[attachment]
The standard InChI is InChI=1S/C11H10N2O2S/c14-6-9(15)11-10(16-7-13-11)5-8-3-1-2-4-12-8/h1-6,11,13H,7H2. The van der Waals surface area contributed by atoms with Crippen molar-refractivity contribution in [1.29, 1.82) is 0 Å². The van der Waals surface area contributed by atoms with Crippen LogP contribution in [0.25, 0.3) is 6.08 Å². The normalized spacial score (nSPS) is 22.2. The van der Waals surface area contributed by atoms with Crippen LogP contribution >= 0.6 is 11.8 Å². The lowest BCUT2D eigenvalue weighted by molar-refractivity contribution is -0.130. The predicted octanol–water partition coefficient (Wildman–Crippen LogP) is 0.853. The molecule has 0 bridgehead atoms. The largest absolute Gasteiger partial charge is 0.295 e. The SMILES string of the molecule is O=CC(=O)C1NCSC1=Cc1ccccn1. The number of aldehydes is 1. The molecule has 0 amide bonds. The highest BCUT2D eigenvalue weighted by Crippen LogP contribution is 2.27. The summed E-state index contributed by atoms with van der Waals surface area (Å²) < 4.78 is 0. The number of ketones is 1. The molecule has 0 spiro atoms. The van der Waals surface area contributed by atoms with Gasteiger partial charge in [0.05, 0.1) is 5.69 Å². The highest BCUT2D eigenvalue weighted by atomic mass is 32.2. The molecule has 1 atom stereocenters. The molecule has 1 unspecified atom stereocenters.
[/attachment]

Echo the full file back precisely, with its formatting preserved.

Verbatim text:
The standard InChI is InChI=1S/C11H10N2O2S/c14-6-9(15)11-10(16-7-13-11)5-8-3-1-2-4-12-8/h1-6,11,13H,7H2. The van der Waals surface area contributed by atoms with Crippen molar-refractivity contribution in [1.29, 1.82) is 0 Å². The van der Waals surface area contributed by atoms with Crippen LogP contribution in [0.25, 0.3) is 6.08 Å². The normalized spacial score (nSPS) is 22.2. The van der Waals surface area contributed by atoms with Crippen LogP contribution >= 0.6 is 11.8 Å². The lowest BCUT2D eigenvalue weighted by molar-refractivity contribution is -0.130. The predicted octanol–water partition coefficient (Wildman–Crippen LogP) is 0.853. The molecule has 0 bridgehead atoms. The largest absolute Gasteiger partial charge is 0.295 e. The SMILES string of the molecule is O=CC(=O)C1NCSC1=Cc1ccccn1. The number of aldehydes is 1. The molecule has 0 amide bonds. The highest BCUT2D eigenvalue weighted by Crippen LogP contribution is 2.27. The summed E-state index contributed by atoms with van der Waals surface area (Å²) < 4.78 is 0. The number of ketones is 1. The molecule has 0 spiro atoms. The van der Waals surface area contributed by atoms with Gasteiger partial charge in [0.05, 0.1) is 5.69 Å². The highest BCUT2D eigenvalue weighted by atomic mass is 32.2. The molecule has 1 atom stereocenters. The molecule has 1 unspecified atom stereocenters.